] But there must be something different in the way that the
] Democrats are blocking Bush's nominees, right? The
] Republicans say that Democrats are doing is
] Oh, yes they do. Just the other day on Fox News, Utah
] Sen. Orrin Hatch, the former chairman of the Senate
] Judiciary Committee, proclaimed: "We've never had a
] filibuster of judges in the history of this country." In
] a myth vs. fact sheet, the Republican National Committee
] says that "having to overcome a filibuster (or obtaining
] 60 votes) on judicial nominees is unprecedented."
] But that's not a fact. In 1968, Republicans led a
] filibuster against Lyndon Johnson's nomination of Abe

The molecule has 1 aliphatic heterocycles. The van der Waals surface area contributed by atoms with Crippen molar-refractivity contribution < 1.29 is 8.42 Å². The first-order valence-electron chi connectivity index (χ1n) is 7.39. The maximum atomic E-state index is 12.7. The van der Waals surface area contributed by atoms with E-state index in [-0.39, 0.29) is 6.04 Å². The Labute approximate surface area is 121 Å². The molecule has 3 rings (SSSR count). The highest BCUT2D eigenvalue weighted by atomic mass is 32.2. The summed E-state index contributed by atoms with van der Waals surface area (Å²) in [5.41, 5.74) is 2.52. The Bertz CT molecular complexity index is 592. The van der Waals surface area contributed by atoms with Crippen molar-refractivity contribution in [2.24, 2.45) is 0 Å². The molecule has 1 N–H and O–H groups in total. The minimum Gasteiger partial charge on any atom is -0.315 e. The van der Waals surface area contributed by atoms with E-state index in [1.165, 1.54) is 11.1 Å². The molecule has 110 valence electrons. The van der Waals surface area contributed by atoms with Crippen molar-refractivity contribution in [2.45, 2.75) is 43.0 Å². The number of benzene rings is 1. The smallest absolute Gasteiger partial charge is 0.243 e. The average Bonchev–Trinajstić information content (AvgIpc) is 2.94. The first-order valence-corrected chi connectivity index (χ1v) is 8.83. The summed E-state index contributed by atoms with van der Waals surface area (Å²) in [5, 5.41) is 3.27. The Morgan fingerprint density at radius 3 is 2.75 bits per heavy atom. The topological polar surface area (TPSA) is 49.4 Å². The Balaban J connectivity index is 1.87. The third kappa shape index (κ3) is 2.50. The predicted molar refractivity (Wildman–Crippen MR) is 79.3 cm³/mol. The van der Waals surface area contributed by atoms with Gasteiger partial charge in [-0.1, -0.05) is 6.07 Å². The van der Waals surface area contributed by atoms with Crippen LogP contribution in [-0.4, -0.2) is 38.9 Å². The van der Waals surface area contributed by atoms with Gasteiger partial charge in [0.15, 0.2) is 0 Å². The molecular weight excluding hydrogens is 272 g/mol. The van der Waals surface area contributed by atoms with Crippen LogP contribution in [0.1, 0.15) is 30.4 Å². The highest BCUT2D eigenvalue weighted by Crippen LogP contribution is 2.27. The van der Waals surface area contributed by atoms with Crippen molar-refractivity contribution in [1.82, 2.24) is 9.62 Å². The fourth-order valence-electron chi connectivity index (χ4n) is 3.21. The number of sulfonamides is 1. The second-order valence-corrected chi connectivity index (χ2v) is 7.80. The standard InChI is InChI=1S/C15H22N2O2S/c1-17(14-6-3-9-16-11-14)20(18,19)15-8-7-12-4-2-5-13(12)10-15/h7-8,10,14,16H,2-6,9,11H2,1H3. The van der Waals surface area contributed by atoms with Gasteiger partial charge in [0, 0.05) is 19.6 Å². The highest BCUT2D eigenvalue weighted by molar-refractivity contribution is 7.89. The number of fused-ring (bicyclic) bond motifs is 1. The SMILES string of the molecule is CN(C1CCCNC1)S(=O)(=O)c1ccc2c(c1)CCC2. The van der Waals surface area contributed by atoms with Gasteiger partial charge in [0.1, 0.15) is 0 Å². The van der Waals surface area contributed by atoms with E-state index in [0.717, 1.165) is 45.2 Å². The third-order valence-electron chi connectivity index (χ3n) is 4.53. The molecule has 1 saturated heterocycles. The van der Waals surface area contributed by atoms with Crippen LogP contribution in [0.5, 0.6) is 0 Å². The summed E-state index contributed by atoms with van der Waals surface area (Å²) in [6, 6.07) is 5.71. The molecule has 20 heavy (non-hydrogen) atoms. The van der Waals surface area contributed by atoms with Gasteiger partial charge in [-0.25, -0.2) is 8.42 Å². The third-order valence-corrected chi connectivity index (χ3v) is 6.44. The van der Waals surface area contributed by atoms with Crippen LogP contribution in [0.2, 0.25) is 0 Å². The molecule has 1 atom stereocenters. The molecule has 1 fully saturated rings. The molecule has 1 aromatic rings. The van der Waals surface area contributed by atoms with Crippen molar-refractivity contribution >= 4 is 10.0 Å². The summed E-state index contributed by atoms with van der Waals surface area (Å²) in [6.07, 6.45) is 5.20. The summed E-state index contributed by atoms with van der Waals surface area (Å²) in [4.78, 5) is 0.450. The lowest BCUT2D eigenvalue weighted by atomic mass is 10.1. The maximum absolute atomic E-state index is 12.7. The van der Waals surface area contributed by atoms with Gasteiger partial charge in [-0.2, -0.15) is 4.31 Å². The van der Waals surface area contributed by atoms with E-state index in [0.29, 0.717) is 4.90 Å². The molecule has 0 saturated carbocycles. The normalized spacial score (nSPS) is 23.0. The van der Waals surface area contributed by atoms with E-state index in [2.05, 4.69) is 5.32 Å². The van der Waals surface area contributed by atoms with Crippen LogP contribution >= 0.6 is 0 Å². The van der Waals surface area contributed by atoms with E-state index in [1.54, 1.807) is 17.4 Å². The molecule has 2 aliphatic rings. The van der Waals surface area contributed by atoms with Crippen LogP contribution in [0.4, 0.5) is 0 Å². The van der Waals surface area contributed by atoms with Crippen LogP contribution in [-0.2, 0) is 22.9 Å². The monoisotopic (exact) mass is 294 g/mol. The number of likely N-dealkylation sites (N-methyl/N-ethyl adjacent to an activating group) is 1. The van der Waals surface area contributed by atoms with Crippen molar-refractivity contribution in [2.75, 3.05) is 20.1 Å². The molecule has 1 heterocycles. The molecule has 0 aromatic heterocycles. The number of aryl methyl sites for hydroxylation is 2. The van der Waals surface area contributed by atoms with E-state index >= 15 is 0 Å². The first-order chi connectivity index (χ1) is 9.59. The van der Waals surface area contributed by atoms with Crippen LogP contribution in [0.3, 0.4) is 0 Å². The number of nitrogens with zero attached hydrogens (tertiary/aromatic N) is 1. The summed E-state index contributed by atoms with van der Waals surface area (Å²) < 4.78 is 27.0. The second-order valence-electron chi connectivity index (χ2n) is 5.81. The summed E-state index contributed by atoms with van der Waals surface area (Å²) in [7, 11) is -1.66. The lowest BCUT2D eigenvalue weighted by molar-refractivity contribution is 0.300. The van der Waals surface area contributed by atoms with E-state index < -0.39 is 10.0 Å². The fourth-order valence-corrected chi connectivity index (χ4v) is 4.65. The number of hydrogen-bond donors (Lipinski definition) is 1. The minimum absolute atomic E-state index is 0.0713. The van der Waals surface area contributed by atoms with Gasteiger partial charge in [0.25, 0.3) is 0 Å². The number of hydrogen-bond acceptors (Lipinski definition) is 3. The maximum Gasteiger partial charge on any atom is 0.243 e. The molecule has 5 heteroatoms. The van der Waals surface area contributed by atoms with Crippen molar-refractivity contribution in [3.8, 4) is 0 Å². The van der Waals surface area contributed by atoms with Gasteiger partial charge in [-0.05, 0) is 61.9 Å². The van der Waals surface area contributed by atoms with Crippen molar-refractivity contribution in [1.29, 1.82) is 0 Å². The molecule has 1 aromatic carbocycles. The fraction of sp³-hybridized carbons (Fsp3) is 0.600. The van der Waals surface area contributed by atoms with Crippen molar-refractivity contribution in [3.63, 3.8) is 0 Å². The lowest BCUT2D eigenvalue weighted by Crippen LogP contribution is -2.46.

] Fortas as chief justice. And that isn't the only
] Republican attempt to filibuster a judicial nominee in
] recent history. During the Clinton years, the
] Congressional Research Service says, Democrats were
] forced to bring cloture motions on six judicial nominees.
] While the existence of a cloture motion doesn't always
] mean that a filibuster is in effect, in at least some
] instances it has meant just that: In 2000, Frist himself
] voted to support a filibuster against Richard Paez,
] Clinton's nominee to the U.S. Court of Appeals for the
] Ninth Circuit.
This article presents a very good assessment of just what can and can't happen along the lines of the "Nuclear Option." It's not as cut and dry as many would think.